The initiation of DNA synthesis during replication of the human genome is accomplished primarily by the DNA polymerase α-primase complex, which makes the RNA-DNA primers accessible to processive DNA pols. The structural information needed to understand the mechanism of regulation of this complex biochemical reaction is incomplete. The presence of two enzymes in one complex poses the question of how these two enzymes cooperate during priming of DNA synthesis. Yeast two-hybrid and direct pulldown assays revealed that the N-terminal domain of the large subunit of primase (p58N) directly interacts with the C-terminal domain of the catalytic subunit of polα (p180C). We found that a complex of the C-terminal domain of the catalytic subunit of polα with the second subunit (p180C-p70) stimulated primase activity, whereas the whole catalytically active heterodimer of polα (p180ΔN-p70) inhibited RNA synthesis by primase. Conversely, the polα catalytic domain without the C-terminal part (p180ΔN-core) possessed a much higher propensity to extend the RNA primer than the two-subunit polα (p180ΔN-p70), suggesting that p180C and/or p70 are involved in the negative regulation of DNA pol activity. We conclude that the interaction between p180C, p70, and p58 regulates the proper primase and polymerase function. The composition of the template DNA is another important factor determining the activity of the complex. We have found that polα activity strongly depends on the sequence of the template and that homopyrimidine runs create a strong barrier for DNA synthesis by polα.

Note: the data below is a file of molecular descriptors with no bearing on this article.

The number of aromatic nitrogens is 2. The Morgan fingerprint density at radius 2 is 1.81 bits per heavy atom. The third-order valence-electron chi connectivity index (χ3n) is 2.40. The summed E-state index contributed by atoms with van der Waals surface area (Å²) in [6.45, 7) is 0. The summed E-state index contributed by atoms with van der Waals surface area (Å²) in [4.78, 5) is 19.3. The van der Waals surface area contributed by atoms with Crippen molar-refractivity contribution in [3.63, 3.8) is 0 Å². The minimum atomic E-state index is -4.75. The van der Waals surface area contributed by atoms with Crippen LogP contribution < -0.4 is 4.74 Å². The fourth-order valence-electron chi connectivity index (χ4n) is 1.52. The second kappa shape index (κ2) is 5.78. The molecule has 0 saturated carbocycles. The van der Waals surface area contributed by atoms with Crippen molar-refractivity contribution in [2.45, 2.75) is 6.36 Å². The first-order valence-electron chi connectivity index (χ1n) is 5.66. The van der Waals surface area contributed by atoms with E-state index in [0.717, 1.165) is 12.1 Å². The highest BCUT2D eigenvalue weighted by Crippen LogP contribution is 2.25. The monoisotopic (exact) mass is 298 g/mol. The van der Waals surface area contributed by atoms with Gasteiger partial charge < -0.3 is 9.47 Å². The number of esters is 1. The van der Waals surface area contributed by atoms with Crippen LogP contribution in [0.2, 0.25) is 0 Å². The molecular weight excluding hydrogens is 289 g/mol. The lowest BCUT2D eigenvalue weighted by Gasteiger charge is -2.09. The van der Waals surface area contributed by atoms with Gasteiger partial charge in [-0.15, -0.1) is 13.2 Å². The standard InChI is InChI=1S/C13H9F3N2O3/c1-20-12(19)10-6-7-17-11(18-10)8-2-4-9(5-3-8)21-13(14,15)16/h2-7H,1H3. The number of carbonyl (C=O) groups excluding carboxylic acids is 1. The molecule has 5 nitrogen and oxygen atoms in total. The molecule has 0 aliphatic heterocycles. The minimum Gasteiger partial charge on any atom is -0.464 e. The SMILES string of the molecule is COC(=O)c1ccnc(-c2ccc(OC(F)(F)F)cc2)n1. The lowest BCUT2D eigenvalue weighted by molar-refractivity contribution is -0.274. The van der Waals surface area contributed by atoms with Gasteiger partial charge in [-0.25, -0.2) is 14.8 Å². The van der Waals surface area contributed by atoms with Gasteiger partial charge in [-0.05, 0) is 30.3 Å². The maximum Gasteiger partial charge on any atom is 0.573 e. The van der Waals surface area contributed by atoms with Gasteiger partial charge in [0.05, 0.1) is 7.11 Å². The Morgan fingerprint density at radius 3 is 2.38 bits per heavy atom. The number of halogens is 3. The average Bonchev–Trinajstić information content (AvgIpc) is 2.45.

Keywords: C-terminal Domain; DNA Polymerase; DNA Polymerase Activity; DNA Polymerase α-Primase; DNA Primase; DNA Replication; DNA Replication Initiation; Primase Activity; Protein-Protein Interaction; RNA.
© 2014 by The American Society for Biochemistry and Molecular Biology, Inc.